Volunteers Needed for Mentoring in Medicine

How do current Georgetown students explore career options? Many use Hoya Gateway, an online platform established in 2013 to help students connect with alumni for conversations about different professions.

Kelly Loraine-Dauer Pham, MD (M’10), in Seattle signed on to Hoya Gateway as a way to give back to the Georgetown community through mentoring. “As a medical student, you are embarking on the most difficult journey that you will ever take,” Pham says. “A mentor can be a person who shares experience, normalizes what you are feeling, and be a smiling face in a city of strangers. I believe the same to be true at any level of medical education. The more support you have, the more successful you will be.”

The number of students using Hoya Gateway has more than doubled since its upgrade in January 2017. Key to its growing success is that alumni from a variety of fields sign on as mentors. Currently around 10 percent of the participants are in the health and medical profession. In response to student interest, program administrator Matt Kelly hopes to boost that number in the coming year.

This spring, the program received help from an unexpected source: a group of Georgetown undergraduates working on a class project. During an interdisciplinary course on shaping national science policy, teams of students identified and designed solutions for challenges facing policymakers today. One research group studied the importance of mentorship for new medical students. In the complex field of health and medicine, physician mentors offer helpful perspectives on specialty choice, job shadowing, family and work balance, medical research, academia, and more. To their surprise, the students discovered a significant lack of female surgical mentors, as well as female role models in academic medicine.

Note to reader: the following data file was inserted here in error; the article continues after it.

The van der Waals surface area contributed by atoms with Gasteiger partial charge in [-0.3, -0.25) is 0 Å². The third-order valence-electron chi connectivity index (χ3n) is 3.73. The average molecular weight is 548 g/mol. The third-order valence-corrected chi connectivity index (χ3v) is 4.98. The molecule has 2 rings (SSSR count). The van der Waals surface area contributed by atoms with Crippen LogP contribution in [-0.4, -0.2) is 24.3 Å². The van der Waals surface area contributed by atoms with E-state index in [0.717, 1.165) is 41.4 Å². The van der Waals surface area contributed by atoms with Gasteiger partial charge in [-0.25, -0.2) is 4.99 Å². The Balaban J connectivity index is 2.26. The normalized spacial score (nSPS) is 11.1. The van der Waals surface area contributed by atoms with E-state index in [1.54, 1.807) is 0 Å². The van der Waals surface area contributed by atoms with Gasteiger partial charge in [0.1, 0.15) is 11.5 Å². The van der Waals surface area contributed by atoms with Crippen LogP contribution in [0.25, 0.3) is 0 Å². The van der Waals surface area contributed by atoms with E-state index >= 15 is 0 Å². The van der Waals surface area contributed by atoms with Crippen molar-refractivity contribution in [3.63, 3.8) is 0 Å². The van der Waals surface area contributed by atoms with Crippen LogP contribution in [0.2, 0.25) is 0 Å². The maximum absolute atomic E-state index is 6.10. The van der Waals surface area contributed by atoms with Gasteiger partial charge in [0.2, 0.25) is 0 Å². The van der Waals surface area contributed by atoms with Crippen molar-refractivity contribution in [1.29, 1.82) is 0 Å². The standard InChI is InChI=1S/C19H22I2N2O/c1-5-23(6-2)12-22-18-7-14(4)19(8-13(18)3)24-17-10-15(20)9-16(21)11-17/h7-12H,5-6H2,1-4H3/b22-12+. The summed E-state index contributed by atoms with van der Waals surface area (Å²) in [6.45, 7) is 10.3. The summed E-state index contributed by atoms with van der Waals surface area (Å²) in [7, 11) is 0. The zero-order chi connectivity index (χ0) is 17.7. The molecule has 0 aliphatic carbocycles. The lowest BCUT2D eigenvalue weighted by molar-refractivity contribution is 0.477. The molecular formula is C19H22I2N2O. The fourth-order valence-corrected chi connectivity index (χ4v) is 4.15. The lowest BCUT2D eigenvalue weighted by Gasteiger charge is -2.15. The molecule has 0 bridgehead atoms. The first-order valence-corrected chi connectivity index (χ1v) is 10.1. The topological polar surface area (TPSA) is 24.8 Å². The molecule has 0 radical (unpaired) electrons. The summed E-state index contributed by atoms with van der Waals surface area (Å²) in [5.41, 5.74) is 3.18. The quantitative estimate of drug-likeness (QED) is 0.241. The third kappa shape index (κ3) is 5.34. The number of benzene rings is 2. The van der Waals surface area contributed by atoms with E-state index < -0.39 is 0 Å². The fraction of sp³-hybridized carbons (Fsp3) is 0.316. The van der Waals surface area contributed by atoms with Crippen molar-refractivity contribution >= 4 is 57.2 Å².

“My student group consisted of only women and we were understandably upset by our findings,” says Sylvie Hullinger (C’19).

The professor asked all the students to draw up two solutions: a legislative one and a non-legislative one. On the legislative end, the group recommended a national survey to address gender disparities in the medical field. Their nonlegislative approach involved helping support Hoya Gateway and encouraging alumnae to join and expand the network of Georgetown women mentors in health and medicine. Their efforts are currently underway.

Learn more at hoyagateway.georgetown.edu.